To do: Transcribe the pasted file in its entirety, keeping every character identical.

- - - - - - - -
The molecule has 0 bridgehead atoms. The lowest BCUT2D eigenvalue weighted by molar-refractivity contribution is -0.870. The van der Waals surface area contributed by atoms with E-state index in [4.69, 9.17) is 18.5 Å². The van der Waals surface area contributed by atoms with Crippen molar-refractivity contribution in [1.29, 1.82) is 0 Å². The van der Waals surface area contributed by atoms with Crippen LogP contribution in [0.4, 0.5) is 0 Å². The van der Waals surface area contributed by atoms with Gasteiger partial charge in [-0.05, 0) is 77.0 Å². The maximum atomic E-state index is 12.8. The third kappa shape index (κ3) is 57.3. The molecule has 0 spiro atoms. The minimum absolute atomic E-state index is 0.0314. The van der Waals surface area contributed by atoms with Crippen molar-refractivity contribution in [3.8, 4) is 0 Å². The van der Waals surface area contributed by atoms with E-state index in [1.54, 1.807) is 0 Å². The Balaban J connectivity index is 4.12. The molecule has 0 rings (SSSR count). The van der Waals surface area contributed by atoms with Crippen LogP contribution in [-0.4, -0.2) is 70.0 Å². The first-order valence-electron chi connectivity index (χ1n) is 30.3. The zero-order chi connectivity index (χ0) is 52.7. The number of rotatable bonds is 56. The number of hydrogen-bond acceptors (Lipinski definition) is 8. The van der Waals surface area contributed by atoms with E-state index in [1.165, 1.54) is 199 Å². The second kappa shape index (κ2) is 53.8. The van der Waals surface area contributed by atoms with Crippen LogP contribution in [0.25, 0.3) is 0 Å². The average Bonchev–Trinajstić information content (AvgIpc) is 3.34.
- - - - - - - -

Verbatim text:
The molecule has 0 bridgehead atoms. The lowest BCUT2D eigenvalue weighted by molar-refractivity contribution is -0.870. The van der Waals surface area contributed by atoms with E-state index in [4.69, 9.17) is 18.5 Å². The van der Waals surface area contributed by atoms with Crippen molar-refractivity contribution in [1.29, 1.82) is 0 Å². The van der Waals surface area contributed by atoms with Crippen LogP contribution in [0.4, 0.5) is 0 Å². The van der Waals surface area contributed by atoms with Gasteiger partial charge in [-0.05, 0) is 77.0 Å². The maximum atomic E-state index is 12.8. The third kappa shape index (κ3) is 57.3. The molecule has 0 spiro atoms. The minimum absolute atomic E-state index is 0.0314. The van der Waals surface area contributed by atoms with Crippen molar-refractivity contribution in [3.8, 4) is 0 Å². The van der Waals surface area contributed by atoms with E-state index in [1.54, 1.807) is 0 Å². The Balaban J connectivity index is 4.12. The molecule has 0 rings (SSSR count). The van der Waals surface area contributed by atoms with Crippen LogP contribution in [-0.4, -0.2) is 70.0 Å². The first-order valence-electron chi connectivity index (χ1n) is 30.3. The zero-order chi connectivity index (χ0) is 52.7. The number of rotatable bonds is 56. The number of hydrogen-bond acceptors (Lipinski definition) is 8. The van der Waals surface area contributed by atoms with E-state index in [1.165, 1.54) is 199 Å². The second kappa shape index (κ2) is 53.8. The van der Waals surface area contributed by atoms with Crippen LogP contribution in [0.25, 0.3) is 0 Å². The average Bonchev–Trinajstić information content (AvgIpc) is 3.34.